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Sexing juvenile bold jumping spiders

Discussion in 'True Spiders & Other Arachnids' started by Noah Clark, Sep 10, 2017.

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    Hello! I'm new here. But, I've been enthused with jumping spiders for a long time. Here in Pennsylvania, bold jumping spiders are very common. I'm raising 5 of them, all juveniles, and all are slightly larger than a common house fly. The thing is, I'm hoping to get a male, as I've only ever had luck catching adult females, so I captured juveniles hoping for different results. But I'm impatient. I wanna know or have a general idea what sexes they are now. Also based on them all being similarly sized to a common house fly, what instar are they likely in? About the sexes, what could I look for in juveniles to distinguish them? Is there any difference between a juvenile male and female at all?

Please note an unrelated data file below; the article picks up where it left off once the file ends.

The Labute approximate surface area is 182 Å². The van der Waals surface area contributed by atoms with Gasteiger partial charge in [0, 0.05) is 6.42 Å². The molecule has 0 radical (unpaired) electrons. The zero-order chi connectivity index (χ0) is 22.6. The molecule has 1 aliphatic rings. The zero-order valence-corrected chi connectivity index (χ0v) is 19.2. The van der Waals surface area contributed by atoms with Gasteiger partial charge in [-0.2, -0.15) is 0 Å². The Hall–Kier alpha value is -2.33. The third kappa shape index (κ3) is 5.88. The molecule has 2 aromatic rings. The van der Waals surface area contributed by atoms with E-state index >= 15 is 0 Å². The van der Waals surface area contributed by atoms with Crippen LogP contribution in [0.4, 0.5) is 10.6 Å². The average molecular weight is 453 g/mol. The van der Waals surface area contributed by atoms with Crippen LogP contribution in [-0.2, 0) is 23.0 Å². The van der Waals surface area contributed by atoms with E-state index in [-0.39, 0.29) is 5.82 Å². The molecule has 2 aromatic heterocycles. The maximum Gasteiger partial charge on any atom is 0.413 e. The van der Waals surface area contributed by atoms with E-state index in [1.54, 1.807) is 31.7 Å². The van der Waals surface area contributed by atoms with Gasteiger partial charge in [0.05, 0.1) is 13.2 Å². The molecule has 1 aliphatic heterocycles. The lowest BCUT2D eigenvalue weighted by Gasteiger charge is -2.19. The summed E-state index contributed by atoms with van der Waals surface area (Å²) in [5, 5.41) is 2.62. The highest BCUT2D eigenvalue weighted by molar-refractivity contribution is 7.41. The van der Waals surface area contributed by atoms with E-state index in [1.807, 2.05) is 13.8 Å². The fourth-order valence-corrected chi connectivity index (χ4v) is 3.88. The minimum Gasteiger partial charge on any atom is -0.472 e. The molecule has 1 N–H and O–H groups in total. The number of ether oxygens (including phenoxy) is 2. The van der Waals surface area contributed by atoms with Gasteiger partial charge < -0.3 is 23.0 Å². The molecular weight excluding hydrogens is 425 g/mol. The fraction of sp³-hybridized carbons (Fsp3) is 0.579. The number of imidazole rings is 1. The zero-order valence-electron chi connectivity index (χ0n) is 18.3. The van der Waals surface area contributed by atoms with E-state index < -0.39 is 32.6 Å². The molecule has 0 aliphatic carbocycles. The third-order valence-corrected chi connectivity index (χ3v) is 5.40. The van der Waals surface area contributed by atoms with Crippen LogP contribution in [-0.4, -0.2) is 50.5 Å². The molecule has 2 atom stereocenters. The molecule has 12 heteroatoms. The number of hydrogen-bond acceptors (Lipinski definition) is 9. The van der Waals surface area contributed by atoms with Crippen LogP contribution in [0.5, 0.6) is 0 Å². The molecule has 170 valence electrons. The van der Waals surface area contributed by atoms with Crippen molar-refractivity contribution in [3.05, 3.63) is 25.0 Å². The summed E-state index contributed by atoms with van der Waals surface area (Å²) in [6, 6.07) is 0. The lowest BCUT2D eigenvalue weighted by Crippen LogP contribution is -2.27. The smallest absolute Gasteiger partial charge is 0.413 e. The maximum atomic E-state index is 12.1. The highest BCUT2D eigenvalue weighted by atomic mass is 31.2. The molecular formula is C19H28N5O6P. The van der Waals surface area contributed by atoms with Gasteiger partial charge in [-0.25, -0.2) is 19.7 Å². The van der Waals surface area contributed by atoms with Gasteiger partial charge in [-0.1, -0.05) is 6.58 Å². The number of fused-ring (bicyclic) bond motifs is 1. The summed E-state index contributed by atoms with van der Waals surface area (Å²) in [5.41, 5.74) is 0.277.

I will upload photos of 4 of the spiders upon request, as one of them has setup a molting sac and has been in it for a few days.
  2. Ungoliant

    Ungoliant Malleus Aranearum Staff Member

    The easiest way to sex them is to wait until they mature. Males have swollen palps and are slender in comparison to females.

    This site has information about the species and a photo gallery of males, females, and juveniles.
    • Agree Agree x 1
  3. Males are easier to distinguish younger because the palps become visibly bulbous at the penultimate molt. Females don't get an epigynum until their ultimate molt. So as Ungoliant said, waiting until maturity to determine the sex is best- unless you're very experienced with it. I used to think you could tell by the stripes on the ventral side of the abdomen, but I was proven wrong on that theory last year... If you'd care to post pics of them we could guess, but it would really be just that.... a guess.